So before you throw it in, before you decide that you want to quit your job, I want you to ask yourself these three questions.
The first is, ‘Is the grass greener on the other side?’ This is pretty much a take on the question of let’s really look at it and analyse, is this something that I can see myself doing? Is this an area where I have skills and I can add value to the market place? We are paid in direct proportion to the value we provide into the world. I want you to do a very honest and critical self analysis – do I have skills in that area or is it just a pipedream?
The second question which is a flow on is, ‘Can I use this as a new hobby first?’ A lot of the work I’ve done has been in web design which started off as a hobby which then eventually formed part of my career. For the first two years it was just a hobby and I was building my skills set around how to actually build websites, what the market place wanted and where I could build that value. That’s what you need to do. It’s fine to like a certain element, without having to make it your career – you might just like to have that as a hobby.
The third question is, ‘What skills and attributes do I need to have, or who do I look up to and what skills and attributes do they have so I can replicate that and then get the same level of success as them?’ Success leaves clues and when you find someone that you look up to aspire to be like, we really need to look at why they’re so special, what skills do they have, what courses have they taken, what areas of their lives have they made sacrifices in – and then we need to ask ourselves are we prepared to make those same sacrifices. Are we prepared to spend the time learning what they’ve learnt, travelling where they’ve travelled, to get that same amount of success, because we can’t just follow our passions? We need to have skills and definite areas of expertise to provide that value into the world.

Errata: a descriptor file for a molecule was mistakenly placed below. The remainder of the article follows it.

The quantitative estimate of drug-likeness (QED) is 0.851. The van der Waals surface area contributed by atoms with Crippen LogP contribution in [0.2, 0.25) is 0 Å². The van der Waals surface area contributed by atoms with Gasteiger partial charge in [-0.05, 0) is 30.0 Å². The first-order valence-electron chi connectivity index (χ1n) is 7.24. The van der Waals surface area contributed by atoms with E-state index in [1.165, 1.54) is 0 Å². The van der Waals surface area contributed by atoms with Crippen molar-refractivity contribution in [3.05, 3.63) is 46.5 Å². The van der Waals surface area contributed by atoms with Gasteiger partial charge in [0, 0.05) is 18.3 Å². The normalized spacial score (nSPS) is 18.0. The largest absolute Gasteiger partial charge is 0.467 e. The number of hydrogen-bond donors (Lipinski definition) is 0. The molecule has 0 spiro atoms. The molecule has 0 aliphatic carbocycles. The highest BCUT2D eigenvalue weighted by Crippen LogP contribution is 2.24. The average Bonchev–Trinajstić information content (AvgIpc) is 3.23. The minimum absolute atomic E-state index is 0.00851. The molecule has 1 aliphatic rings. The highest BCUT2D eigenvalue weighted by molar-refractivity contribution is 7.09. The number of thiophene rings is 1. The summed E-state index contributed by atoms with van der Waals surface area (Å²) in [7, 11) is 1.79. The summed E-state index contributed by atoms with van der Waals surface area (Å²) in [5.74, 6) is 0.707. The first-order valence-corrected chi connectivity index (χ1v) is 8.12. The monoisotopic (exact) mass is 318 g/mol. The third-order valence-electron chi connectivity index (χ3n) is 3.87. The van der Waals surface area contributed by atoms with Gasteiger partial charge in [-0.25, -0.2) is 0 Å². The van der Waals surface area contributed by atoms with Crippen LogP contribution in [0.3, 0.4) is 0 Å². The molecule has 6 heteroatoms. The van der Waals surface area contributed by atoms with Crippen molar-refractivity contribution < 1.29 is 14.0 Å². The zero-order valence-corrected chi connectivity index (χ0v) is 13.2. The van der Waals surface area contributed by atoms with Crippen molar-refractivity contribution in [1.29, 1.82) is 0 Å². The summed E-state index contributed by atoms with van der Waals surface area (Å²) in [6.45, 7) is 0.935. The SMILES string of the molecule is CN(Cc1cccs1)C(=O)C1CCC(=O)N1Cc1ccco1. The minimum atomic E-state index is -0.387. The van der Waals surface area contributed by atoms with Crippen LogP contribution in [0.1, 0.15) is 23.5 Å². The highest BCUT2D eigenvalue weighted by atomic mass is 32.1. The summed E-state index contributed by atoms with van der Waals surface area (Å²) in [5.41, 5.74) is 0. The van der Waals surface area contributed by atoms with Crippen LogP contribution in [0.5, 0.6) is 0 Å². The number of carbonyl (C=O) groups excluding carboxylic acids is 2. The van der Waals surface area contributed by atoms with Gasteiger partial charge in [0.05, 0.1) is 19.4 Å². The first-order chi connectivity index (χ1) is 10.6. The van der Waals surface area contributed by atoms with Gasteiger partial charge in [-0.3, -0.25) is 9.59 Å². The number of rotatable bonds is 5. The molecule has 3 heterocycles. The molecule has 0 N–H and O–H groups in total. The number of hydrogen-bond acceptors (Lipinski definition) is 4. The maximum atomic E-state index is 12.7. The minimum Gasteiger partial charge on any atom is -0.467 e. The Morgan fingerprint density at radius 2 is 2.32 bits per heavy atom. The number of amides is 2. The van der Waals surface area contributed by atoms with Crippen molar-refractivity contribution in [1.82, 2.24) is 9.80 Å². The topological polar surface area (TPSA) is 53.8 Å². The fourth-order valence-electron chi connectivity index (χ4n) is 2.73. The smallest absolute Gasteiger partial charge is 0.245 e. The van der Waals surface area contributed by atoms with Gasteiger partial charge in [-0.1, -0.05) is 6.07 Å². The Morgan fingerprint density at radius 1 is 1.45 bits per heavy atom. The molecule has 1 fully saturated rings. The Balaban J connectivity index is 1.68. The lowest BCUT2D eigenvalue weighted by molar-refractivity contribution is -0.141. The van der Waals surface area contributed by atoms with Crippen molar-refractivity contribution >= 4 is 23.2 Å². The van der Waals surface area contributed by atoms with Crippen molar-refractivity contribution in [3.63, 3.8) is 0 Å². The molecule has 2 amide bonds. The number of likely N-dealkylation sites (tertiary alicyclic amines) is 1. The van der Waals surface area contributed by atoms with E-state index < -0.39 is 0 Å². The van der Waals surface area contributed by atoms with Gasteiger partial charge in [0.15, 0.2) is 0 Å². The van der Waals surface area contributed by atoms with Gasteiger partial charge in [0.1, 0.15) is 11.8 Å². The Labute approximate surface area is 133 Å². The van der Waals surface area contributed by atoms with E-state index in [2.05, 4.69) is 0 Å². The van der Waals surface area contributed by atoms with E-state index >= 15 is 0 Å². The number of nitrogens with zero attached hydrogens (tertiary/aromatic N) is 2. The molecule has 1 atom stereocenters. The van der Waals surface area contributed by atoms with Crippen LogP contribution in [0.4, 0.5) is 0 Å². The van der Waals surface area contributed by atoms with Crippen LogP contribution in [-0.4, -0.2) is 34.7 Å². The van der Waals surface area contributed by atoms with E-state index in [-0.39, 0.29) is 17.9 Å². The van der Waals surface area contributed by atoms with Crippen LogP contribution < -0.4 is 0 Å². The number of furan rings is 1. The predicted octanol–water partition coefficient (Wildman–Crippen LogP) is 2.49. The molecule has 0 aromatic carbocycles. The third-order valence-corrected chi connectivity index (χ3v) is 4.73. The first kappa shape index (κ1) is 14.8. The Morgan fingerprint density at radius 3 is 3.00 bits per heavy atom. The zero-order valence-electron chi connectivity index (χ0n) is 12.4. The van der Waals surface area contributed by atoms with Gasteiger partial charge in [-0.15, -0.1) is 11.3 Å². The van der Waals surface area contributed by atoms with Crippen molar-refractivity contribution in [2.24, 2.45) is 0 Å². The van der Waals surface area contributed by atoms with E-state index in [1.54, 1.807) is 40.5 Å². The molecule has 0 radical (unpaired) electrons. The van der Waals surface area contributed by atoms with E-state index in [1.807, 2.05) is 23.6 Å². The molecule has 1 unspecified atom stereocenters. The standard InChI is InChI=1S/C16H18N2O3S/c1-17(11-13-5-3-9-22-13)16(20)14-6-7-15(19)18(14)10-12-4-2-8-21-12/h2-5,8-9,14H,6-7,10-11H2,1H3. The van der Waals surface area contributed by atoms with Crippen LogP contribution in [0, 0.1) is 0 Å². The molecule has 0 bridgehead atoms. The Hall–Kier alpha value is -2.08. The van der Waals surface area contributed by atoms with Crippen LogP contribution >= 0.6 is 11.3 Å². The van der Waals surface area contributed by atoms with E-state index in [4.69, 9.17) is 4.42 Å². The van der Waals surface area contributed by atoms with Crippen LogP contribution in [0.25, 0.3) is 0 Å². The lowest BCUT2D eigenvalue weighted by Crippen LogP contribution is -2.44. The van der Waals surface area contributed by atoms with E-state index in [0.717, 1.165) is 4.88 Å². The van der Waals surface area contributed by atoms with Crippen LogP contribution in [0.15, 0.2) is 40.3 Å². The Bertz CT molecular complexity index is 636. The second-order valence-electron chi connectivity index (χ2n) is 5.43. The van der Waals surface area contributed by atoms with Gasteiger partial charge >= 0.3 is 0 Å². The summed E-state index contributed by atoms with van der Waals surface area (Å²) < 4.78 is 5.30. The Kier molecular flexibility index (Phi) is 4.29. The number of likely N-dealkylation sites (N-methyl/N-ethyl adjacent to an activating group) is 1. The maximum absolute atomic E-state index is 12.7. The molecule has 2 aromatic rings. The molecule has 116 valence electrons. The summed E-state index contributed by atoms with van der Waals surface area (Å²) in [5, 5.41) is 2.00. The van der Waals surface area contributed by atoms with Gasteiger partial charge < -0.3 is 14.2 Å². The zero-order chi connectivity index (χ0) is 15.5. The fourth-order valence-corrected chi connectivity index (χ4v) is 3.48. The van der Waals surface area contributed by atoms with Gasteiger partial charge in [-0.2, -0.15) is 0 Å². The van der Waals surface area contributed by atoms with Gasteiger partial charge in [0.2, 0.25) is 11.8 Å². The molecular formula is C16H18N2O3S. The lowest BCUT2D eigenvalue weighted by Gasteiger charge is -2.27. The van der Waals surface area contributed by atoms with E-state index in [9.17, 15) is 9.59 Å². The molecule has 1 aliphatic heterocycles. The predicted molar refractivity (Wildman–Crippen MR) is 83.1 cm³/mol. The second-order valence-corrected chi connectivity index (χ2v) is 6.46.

So this is a very quick introduction, I’m trying to make this video quite a short one because I’ve got a lot to cover all week so I want to put this in a concise video, that following your passion is actually bad advice. I will present a few different arguments over the week. Ask yourself those three questions: Is the grass greener; Can I just do this as a hobby, build up my skills set and then transition over which is the best option; and then, what skills and attributes do I need to become like the people I aspire to be to?
Thanks for watching. Any questions, jump over to haydenwilson.com.au and you can contact me there. Otherwise, I’ll see you all tomorrow. Ciao.